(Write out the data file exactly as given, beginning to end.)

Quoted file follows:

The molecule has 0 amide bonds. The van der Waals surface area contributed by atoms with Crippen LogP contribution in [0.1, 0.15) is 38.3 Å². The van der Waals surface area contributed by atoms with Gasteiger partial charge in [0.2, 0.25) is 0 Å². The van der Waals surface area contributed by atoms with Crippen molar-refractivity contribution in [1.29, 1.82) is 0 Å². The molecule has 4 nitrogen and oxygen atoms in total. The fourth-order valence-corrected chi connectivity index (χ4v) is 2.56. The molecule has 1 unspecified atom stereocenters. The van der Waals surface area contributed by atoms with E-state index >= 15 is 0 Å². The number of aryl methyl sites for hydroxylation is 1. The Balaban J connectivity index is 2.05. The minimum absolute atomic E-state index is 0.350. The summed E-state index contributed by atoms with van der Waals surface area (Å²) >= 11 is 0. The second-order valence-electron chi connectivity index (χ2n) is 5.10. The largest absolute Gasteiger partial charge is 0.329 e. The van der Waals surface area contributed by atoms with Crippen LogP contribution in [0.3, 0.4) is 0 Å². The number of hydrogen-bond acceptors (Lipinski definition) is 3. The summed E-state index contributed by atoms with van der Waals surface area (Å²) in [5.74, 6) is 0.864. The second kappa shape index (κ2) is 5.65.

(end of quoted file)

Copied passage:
The molecule has 0 amide bonds. The van der Waals surface area contributed by atoms with Crippen LogP contribution in [0.1, 0.15) is 38.3 Å². The van der Waals surface area contributed by atoms with Gasteiger partial charge in [0.2, 0.25) is 0 Å². The van der Waals surface area contributed by atoms with Crippen molar-refractivity contribution in [1.29, 1.82) is 0 Å². The molecule has 4 nitrogen and oxygen atoms in total. The fourth-order valence-corrected chi connectivity index (χ4v) is 2.56. The molecule has 1 unspecified atom stereocenters. The van der Waals surface area contributed by atoms with E-state index >= 15 is 0 Å². The number of aryl methyl sites for hydroxylation is 1. The Balaban J connectivity index is 2.05. The minimum absolute atomic E-state index is 0.350. The summed E-state index contributed by atoms with van der Waals surface area (Å²) >= 11 is 0. The second-order valence-electron chi connectivity index (χ2n) is 5.10. The largest absolute Gasteiger partial charge is 0.329 e. The van der Waals surface area contributed by atoms with Crippen LogP contribution in [0.3, 0.4) is 0 Å². The number of hydrogen-bond acceptors (Lipinski definition) is 3. The summed E-state index contributed by atoms with van der Waals surface area (Å²) in [5.74, 6) is 0.864. The second kappa shape index (κ2) is 5.65.